WorldCat Identities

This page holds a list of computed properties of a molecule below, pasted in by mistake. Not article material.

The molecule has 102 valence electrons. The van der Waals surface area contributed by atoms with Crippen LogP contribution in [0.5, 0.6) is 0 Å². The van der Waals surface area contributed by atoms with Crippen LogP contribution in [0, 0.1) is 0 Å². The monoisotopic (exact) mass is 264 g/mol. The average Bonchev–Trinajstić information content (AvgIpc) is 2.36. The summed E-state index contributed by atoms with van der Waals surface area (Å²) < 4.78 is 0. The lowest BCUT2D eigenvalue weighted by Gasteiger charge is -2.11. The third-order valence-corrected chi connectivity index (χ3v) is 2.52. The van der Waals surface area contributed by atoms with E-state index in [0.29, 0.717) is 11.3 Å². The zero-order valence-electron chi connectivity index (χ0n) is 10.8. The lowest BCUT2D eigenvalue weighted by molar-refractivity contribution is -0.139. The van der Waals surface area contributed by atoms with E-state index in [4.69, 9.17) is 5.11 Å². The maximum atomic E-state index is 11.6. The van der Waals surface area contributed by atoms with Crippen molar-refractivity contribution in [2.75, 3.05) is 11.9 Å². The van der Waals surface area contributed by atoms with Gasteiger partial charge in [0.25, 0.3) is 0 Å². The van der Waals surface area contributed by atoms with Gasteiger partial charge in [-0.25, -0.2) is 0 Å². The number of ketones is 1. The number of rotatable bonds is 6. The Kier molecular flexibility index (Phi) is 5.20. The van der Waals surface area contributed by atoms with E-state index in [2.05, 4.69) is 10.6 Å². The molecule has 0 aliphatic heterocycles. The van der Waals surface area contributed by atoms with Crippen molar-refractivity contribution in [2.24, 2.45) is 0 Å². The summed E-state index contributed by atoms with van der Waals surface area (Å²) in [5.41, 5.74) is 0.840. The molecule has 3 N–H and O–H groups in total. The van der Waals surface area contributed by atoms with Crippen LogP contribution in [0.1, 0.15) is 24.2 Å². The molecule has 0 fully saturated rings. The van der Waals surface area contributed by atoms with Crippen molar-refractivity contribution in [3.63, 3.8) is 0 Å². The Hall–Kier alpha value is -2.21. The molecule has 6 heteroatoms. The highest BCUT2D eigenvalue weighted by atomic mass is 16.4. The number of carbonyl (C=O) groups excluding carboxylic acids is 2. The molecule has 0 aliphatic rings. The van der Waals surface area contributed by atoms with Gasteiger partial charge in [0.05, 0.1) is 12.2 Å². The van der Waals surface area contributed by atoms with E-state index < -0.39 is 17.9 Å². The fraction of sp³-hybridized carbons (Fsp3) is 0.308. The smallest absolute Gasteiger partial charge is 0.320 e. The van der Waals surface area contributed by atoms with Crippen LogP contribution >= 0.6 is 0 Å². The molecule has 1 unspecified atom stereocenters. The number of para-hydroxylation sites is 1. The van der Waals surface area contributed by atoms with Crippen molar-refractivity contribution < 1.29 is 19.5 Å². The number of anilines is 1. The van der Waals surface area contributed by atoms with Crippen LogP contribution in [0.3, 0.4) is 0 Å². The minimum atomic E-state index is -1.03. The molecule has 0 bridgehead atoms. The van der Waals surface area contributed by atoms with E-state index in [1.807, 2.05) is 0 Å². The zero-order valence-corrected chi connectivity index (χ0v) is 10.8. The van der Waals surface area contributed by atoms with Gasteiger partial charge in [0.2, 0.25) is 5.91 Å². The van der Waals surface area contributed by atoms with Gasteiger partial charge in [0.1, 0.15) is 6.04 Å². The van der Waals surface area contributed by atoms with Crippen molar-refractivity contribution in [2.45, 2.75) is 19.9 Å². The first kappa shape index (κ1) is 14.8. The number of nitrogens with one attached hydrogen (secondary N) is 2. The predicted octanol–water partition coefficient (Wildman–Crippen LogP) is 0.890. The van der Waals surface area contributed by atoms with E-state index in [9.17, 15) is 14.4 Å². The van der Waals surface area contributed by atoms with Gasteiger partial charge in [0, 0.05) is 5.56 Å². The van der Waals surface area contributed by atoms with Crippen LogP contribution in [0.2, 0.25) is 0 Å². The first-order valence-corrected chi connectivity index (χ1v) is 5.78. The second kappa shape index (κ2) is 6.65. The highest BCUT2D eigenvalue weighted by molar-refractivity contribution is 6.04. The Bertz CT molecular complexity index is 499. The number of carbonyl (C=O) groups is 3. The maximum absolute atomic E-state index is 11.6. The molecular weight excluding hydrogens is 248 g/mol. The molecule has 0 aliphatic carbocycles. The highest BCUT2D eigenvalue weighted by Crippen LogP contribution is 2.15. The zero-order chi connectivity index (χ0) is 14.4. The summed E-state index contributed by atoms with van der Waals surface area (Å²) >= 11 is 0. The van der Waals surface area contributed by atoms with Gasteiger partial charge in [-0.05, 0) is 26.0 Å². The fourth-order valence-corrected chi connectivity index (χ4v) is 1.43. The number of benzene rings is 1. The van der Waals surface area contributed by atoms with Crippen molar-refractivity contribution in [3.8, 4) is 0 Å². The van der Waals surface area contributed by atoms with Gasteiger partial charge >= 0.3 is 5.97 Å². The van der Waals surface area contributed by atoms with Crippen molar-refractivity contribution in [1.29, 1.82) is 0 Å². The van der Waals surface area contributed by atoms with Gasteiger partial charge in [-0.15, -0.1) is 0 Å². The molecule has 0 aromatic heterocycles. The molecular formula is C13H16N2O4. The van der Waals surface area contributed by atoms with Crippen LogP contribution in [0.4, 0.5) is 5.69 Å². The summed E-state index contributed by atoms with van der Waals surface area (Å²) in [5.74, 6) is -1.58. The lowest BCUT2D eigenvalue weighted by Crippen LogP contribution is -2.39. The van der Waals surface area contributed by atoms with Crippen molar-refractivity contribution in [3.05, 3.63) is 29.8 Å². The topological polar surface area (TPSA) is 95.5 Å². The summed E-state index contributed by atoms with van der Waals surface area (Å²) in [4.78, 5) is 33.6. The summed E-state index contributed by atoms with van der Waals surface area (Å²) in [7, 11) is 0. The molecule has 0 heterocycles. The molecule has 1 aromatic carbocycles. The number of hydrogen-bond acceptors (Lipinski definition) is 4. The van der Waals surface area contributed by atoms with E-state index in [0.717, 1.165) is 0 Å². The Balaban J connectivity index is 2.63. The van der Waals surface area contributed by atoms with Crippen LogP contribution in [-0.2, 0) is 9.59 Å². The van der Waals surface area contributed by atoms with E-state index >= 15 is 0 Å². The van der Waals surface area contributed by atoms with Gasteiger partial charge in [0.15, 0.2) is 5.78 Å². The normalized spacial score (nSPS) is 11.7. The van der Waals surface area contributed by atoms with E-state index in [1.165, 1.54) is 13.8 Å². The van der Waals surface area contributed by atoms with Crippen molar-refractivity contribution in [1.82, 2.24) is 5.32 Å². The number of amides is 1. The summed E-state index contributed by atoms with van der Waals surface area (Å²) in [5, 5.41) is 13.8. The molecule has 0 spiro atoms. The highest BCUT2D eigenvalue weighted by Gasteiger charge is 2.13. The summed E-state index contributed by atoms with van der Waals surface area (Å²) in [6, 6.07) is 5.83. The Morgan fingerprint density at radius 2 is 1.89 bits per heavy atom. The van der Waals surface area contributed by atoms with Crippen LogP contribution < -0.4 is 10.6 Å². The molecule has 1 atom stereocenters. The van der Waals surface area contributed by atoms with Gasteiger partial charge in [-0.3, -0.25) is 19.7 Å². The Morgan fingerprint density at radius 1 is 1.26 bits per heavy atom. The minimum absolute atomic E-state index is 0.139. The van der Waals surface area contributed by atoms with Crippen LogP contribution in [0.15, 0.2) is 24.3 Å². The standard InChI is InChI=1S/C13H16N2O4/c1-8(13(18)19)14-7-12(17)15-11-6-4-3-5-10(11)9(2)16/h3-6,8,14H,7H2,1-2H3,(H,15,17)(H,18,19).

Thu Oct 16 17:57:52 2014 UTClccn-n930759870.26Mary Shelley's Frankenstein /0.790.93Lives of Shakespearian actors33673155n 930759873428761Newey, KatherineNewey, Mary Katherine 1958-lccn-n83062695Richards, Jeffreyedtlccn-n79006950Ruskin, John1819-1900lccn-no2008029498Heinrich, Anselmedtlccn-no2010191429Palgrave Connect (Online service)fast-1750124Frankenstein's monster (Fictitious character)fast-1734569Frankenstein, Victor (Fictitious character)lccn-n92044560Desmet, Christy1954-lccn-n96039824Martin, Helena Faucit1814-1898lccn-n78095332Shakespeare, William1564-1616lccn-n50053134Vestris, Lucia Elizabeth Bartolozzi1797-1856Newey, KatherineHistoryCriticism, interpretation, etcBiographyDramaGreat BritainTheaterRuskin, John,Influence (Literary, artistic, etc.)Performing artsWomen and literatureEnglish drama--Women authorsEnglish dramaWomen in the theaterVisual communicationManners and customsTheater and societyEnglandMonsters in literatureHorror tales, EnglishScientists in literatureFrankenstein (Shelley, Mary Wollstonecraft)Frankenstein's monster (Fictitious character)Frankenstein, Victor (Fictitious character)Kemble, Fanny,Vestris, Lucia Elizabeth Bartolozzi,Shakespearean actors and actressesShakespeare, William,Martin, Helena Faucit,MurderersSeductionMarried womenLiterature1958199319942005200920102011912832792.094209034PN2594ocn664488980ocn7997558582817ocn060500245book20050.86Newey, KatherineWomen's theatre writing in Victorian BritainHistoryCriticism, interpretation, etcHundreds of women writers wrote for the British stage in the nineteenth-century, but their works have become invisible in the history of the theatre. In this first full-length study of Victorian women playwrights in Britain, Katherine Newey uncovers these invisible women playwrights, to find an energetic tradition of female playwriting that dramatizes the central experiences of women's lives around the themes of home, the nation, marriage and the family. Women playwrights are revealed in all their diversity - ambitious, playful, tragic, comic, popular, hard working - and in their strength of purpose in the face of the masculine, clubbable Victorian theatre. Women's Theatre Writing in Victorian Britain shows that it was possible to be a playwright and a woman in Victorian Britain, and argues that it is important that we remember the women who struggled so hard for recognition on the national stage. Featuring extensive use of archival work and a useful appendix with a checklist of British women playwrights and their plays 1800 - 1900, this new study will be valuable to students and scholars of theatre history, Victorian studies and gender and performance+-+K78894859627411ocn308173700book20100.77Newey, KatherineJohn Ruskin and the Victorian theatreHistory"This the first sustained study of the interest of John Ruskin in the theatre of his time. It examines Ruskin's active engagement with and influence on the Victorian popular theatre. Ruskin was an enthusiastic and catholic theatre-goer, enjoying pantomime as much as Shakespeare. Through the lens of Ruskin's discussions of pantomime, melodrama, Shakespearean tragedy, and painting and the stage, Newey and Richards offer a new view of the late Victorian stage focusing on London's West End in its heyday"--+-+54497058752328ocn259265632book20090.84Heinrich, AnselmRuskin, the theatre and Victorian visual cultureHistoryThis book brings together original research in theatre and the visual arts, around the common object of a revaluation of the intersections of the theatre and visual culture. Contributors are drawn from a stimulating mix of highly-esteemed and established scholars (such as Shearer West, Jim Davis, Richard Foulkes and David Mayer) and new scholars, bringing fresh research materials into the mix. The collection offers a set of essays around a theme of emerging interest in Victorian studies. There are few books focused on the theatre and the visual arts since Martin Meisel's Realizations. Since then, essay length pieces have been published by prominent theatre and art historians, several of whom are contributors to this work. The multi-author nature of this collection of essays allows a broader range of original material to be examined, and a number of critical approaches to be pursued. The collection is made coherent by the focus on John Ruskin's aesthetic and cultural theories, and their application to a re-evaluation of the popular theatre of the late nineteenth century. All contributors are working within a theoretical framework which challenges Modernist historiographical assumptions about a theatre in moral and aesthetic decline in this period+-+6405575875591ocn028801242book19930.26Newey, KatherineMary Shelley's FrankensteinCriticism, interpretation, etcStory telling - Myth and science - Birth - Family - Dreams and nightmares - Heroes and monsters - After Frankenstein512ocn694227850book20110.93Lives of Shakespearian actorsBiography+-+1584146036121ocn035846757book19940.79Palmer, T. AEllen Wood's East lynneDrama21ocn838387948book20110.47Fanny Kemble+-+158414603611ocn800608989book20110.47Lives of Shakespearian actors+-+1584146036+-+K788948596+-+K788948596Thu Oct 16 16:01:35 EDT 2014batch8978